Kuri’s equipped with a laser array to help map a user’s house and has a 1080p camera behind its eyes for remote security check-ins, the feed of which can be accessed through its companion iOS / Android app. It controls smart home devices through IFTTT and knows to automatically return to its docking station when its battery is low.

    Kuri also responds to touch if users, especially kids, don’t want or know how to use voice controls. “Hey Kuri” is its wake phrase, by the way. Like a family member, Kuri can recognize people with its built-in facial recognition software. The idea, Chris Matthews, the VP of marketing, tells me, is that when kids get home from school, Kuri will automatically send a text to their parents letting them know.

    GRID VIEW

    1 of 5
    Mayfield Robotics
    But Kuri’s most interesting feature is what the robot lacks: a screen.

    “No screen is quite intentional,” Matthews says. If eyes ever stop being eyes and instead default back to a control page, that breaks character, he says. So to “maintain the suspension of disbelief,” Matthews and the rest of the 40-person team focused on personality that comes through without a screen.

    “A home robot should feel like closer to a pet or companion than an iPad ever could,” he says.

    I demoed Kuri yesterday and found that indeed, it’s irresistibly cute. It responded to its wake phrase and looked up at me when I brushed over its head. I drove Kuri around using manual app controls and played music over Bluetooth. It remembered where the kitchen was in our suite and navigated there while avoiding obstacles. I watched from its point-of-view through its app.

    Although this is impressive for a robot, especially the navigational features, I left disappointed. The features that make Kuri special didn’t work. Mayfield sold me on its robot’s personality and the chance to interact with an electronic family member, but I couldn’t even issue voice commands and Kuri couldn’t respond with cute light-up reactions. Mayfield says everything will be functioning when it ships. I hope that ends up being the case.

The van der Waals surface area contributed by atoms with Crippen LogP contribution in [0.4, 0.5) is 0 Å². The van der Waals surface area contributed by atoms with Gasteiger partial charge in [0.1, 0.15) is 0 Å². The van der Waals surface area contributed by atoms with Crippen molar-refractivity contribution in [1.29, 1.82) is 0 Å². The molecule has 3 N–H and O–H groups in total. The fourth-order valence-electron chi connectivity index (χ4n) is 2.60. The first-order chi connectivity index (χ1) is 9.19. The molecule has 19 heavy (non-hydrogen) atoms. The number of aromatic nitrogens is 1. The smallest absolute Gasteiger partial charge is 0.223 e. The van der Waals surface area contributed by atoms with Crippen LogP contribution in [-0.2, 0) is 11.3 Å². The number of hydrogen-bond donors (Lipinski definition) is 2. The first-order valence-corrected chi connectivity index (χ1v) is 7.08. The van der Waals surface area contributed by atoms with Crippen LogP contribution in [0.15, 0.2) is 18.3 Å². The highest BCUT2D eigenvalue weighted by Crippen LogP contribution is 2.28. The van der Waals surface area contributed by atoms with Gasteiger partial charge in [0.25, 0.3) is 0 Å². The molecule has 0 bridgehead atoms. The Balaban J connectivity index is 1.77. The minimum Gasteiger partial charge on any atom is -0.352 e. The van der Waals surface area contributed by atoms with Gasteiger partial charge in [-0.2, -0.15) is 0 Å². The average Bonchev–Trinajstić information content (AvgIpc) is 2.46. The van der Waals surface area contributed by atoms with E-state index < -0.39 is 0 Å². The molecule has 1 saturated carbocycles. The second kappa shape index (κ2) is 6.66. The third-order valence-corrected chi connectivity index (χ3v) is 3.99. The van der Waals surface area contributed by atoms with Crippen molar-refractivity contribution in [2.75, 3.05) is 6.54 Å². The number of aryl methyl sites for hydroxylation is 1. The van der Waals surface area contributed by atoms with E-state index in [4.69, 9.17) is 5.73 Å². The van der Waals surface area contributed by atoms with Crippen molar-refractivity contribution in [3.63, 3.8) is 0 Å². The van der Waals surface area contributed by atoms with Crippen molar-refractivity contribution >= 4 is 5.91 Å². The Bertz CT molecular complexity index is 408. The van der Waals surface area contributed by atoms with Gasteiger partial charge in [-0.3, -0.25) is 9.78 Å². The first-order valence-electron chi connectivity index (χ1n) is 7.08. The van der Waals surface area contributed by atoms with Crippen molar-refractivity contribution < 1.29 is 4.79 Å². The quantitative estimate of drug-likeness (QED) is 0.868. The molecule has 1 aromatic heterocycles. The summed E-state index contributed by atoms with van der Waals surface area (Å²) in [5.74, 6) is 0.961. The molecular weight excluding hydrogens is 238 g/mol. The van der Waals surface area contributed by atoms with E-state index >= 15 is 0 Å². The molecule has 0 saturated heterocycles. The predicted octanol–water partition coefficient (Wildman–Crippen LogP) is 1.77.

Kuri could be a promising first release from Mayfield. Approaching robotics from a personality perspective is a novel idea, and possibly one that could make Kuri a tempting purchase. I’d be interested to see more from Mayfield when it’s further along on its Kuri release timeline. Preorders start in the US today with a $100 deposit; the bot will ultimately cost $699 when it ships toward the end of this year.


    Terms of Use Privacy Policy Communications Preferences
    Contact Tip Us Community Guidelines About Ethics Statement
    All Systems Operational Check out our status page for more details.
    Advertise with us
    Jobs @ Vox Media
    © 2017 Vox Media, Inc. All Rights Reserved
    TWEET
    SHARE

  14. #33
    Join Date
    Mar 2008
    Location
    traveling (U.S.)
    Posts
    12,077
    Blog Entries
    4
    Rep Power
    58

    Default Project Loon Achieves Internet-Beaming Breakthrough

    http://www.pcmag.com/news/351817/pro...g-breakthrough


    Home/Reviews/Software/Internet/Project Loon Achieves Internet-Beaming Breakthrough

    Project Loon Achieves Internet-Beaming Breakthrough

    BY ANGELA MOSCARITOLO
    FEBRUARY 17, 2017 10:25AM EST3 COMMENTS

    Breakthrough paves the way for a reliable Internet service provided by balloons.

    56
    SHARES
    Facebook
    Twitter
    Linkedin
    Pinterest
    Reddit



    Google parent company Alphabet's ambitious Project Loon idea is one step closer to achieving its goal of delivering Internet to underserved areas via balloons.

    In a Thursday blog post, Astro Teller, head of Alphabet's X team in charge of the company's moonshot projects, said the folks working on Project Loon recently had a "magical, serendipitous" discovery that pushed the initiative forward in a big way.

    "They've now exceeded even their own expectations for how well their smart software algorithms can help their balloons navigate the globe, and in the process they've leapt much closer to a day when balloon-powered Internet could become a reality for people in rural and remote regions of the globe," he wrote.

    The machine-learning-powered algorithms can now "send small teams of balloons to form a cluster over a specific region where people need Internet access." That's a departure from the team's original plan to create "rings of balloons" around the globe that would drift with the wind. The original idea was that as one balloon drifted out of range of a specific region, another would float along to take its place.

    Now, the balloons can "dance on the winds in small loops to remain where needed," Teller explained.

    There's several benefits to this approach.

    "We'll be able to put together a Loon network over a particular region in weeks not months, and it would be a lot less work to launch and manage," Teller wrote. "We'll reduce the number of balloons we need and get greater value out of each one. All of this helps reduce the costs of operating a Loon-powered network."